Friday, July 12, 2013

Food For Thought

As we head toward the first regular weekend on the downhill side of 2013, food and hunger are on our minds, for multiple reasons. Conveniently, we're also looking at a feast of news stories to choose from today.

There's the bitter fruit of the GOP that continues to rot that political party from the inside out. This was exemplified by a mostly party-line vote in the House on Thursday, on the Farm and Food Bill. With that vote House Republicans made it clear they expect all of America to shell out billions of dollars in subsidies to Big Agriculture. At the same time, they also expect Americans who are poor - including children and the elderly - to go hungry indefinitely, as Republicans refused to fund any portion of the traditional food aid package, primarily food stamps.

There is the spicy meat of the immigration bill too, though it also seems that legislative topic may have passed its 'use by' date, also thanks to the obstinate and ignorant extremists in the House GOP. The stale nutcake of the George Zimmerman trial is also on the news buffet, though frankly, as people who have a bit more refined palate for news, we're pretty tired of that tabloid fodder.

Of course, the fiery stew of turmoil in the Middle East continues to boil and make a very explosive mess. The Syrian civil war is rolling on, and sectarian violence continues in Iraq, even as Egypt's latest revolution attempts to move toward its next phase.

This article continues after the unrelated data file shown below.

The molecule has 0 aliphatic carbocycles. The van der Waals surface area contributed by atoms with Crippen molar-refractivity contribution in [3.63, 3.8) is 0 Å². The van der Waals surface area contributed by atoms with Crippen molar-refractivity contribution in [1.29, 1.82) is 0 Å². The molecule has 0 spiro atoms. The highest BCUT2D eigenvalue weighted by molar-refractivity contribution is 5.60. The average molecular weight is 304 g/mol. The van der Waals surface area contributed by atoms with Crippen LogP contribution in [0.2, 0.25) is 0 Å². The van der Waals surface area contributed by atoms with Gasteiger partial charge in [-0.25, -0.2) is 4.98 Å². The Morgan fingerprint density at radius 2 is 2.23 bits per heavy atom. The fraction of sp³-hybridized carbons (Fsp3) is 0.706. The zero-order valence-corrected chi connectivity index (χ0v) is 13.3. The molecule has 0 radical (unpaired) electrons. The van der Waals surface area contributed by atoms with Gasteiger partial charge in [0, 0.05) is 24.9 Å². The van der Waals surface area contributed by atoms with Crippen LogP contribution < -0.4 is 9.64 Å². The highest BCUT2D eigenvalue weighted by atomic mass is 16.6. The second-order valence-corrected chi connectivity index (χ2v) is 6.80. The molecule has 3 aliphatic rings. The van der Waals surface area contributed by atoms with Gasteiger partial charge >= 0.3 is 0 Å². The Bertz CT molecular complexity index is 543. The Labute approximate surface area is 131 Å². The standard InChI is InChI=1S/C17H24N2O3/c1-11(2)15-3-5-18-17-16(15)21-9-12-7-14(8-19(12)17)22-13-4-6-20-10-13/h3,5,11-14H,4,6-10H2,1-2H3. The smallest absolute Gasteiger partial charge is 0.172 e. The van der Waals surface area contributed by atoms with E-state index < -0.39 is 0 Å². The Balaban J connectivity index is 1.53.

For all the choices on the news menu today though, since it's Friday, we're looking forward to the weekend, and to our collective guilty media pleasure - specifically, the HBO show 'The Newsroom,' which begins it's second season this Sunday.

For far too many spoiled, bitter pundits inside the Beltway and in New York, hating on Aaron Sorkin's 'The Newsroom' during the show's first season became the "cool" thing to do. Even many writers and journalists whose parents haven't bankrolled their dabbling in news media threw potshots and low blows at the show, in desperate attempts to appear cool.

For many of those working in the media who haven't had traditional paths to success, who've busted their backsides for years and worked their asses to positions of prominence, the show is a humorous, overwrought paean to what great media - and specifically, the news media - really should be.

For all the snark and bitter "hate-watching" comments many media hacks have already been gleefully tossing around, the stories produced by "The Newsroom" parallel many of the tales told in newsrooms our staff and friends have worked in or known over the last thirty years - stories that primarily only members of the media have seen, heard, or experienced regularly. We certainly don't think those stories should remain just the purview of those in the media.

We'll admit - many of our professional colleagues tend to turn their noses up cynically at fare like 'The Newsroom,' that are basically stories they've already had a taste of before.

That's certainly not something we'll do this weekend, with the comfort food for the spirit that is what "The Newsroom" really is for us and others in the media, who are lucky enough to work ourselves to the bone doing something we love.

TV, in general, may not be the perfect form of entertainment escapism - but 'The Newsroom' gives us a taste of what media, done well, should really be like.